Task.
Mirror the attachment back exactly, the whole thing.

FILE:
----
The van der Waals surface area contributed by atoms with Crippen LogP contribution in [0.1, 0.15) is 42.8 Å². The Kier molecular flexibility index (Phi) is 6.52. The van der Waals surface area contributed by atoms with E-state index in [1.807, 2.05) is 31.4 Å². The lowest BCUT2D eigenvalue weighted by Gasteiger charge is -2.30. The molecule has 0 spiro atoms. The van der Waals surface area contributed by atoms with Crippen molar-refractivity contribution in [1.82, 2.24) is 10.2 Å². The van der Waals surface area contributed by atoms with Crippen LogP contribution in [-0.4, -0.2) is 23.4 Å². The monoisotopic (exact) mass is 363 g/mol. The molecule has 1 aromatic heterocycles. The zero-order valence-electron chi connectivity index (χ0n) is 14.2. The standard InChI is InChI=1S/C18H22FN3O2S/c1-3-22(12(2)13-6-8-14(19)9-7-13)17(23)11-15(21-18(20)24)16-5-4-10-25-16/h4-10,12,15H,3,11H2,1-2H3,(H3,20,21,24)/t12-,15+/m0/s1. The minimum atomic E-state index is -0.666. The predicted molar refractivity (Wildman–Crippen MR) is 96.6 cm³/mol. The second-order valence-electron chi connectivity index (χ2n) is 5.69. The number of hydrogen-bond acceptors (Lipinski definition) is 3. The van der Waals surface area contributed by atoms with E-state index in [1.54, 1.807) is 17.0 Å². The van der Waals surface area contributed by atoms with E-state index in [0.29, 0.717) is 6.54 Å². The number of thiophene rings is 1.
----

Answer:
The van der Waals surface area contributed by atoms with Crippen LogP contribution in [0.1, 0.15) is 42.8 Å². The Kier molecular flexibility index (Phi) is 6.52. The van der Waals surface area contributed by atoms with E-state index in [1.807, 2.05) is 31.4 Å². The lowest BCUT2D eigenvalue weighted by Gasteiger charge is -2.30. The molecule has 0 spiro atoms. The van der Waals surface area contributed by atoms with Crippen molar-refractivity contribution in [1.82, 2.24) is 10.2 Å². The van der Waals surface area contributed by atoms with Crippen LogP contribution in [-0.4, -0.2) is 23.4 Å². The monoisotopic (exact) mass is 363 g/mol. The molecule has 1 aromatic heterocycles. The zero-order valence-electron chi connectivity index (χ0n) is 14.2. The standard InChI is InChI=1S/C18H22FN3O2S/c1-3-22(12(2)13-6-8-14(19)9-7-13)17(23)11-15(21-18(20)24)16-5-4-10-25-16/h4-10,12,15H,3,11H2,1-2H3,(H3,20,21,24)/t12-,15+/m0/s1. The minimum atomic E-state index is -0.666. The predicted molar refractivity (Wildman–Crippen MR) is 96.6 cm³/mol. The second-order valence-electron chi connectivity index (χ2n) is 5.69. The number of hydrogen-bond acceptors (Lipinski definition) is 3. The van der Waals surface area contributed by atoms with E-state index in [1.54, 1.807) is 17.0 Å². The van der Waals surface area contributed by atoms with E-state index in [0.29, 0.717) is 6.54 Å². The number of thiophene rings is 1.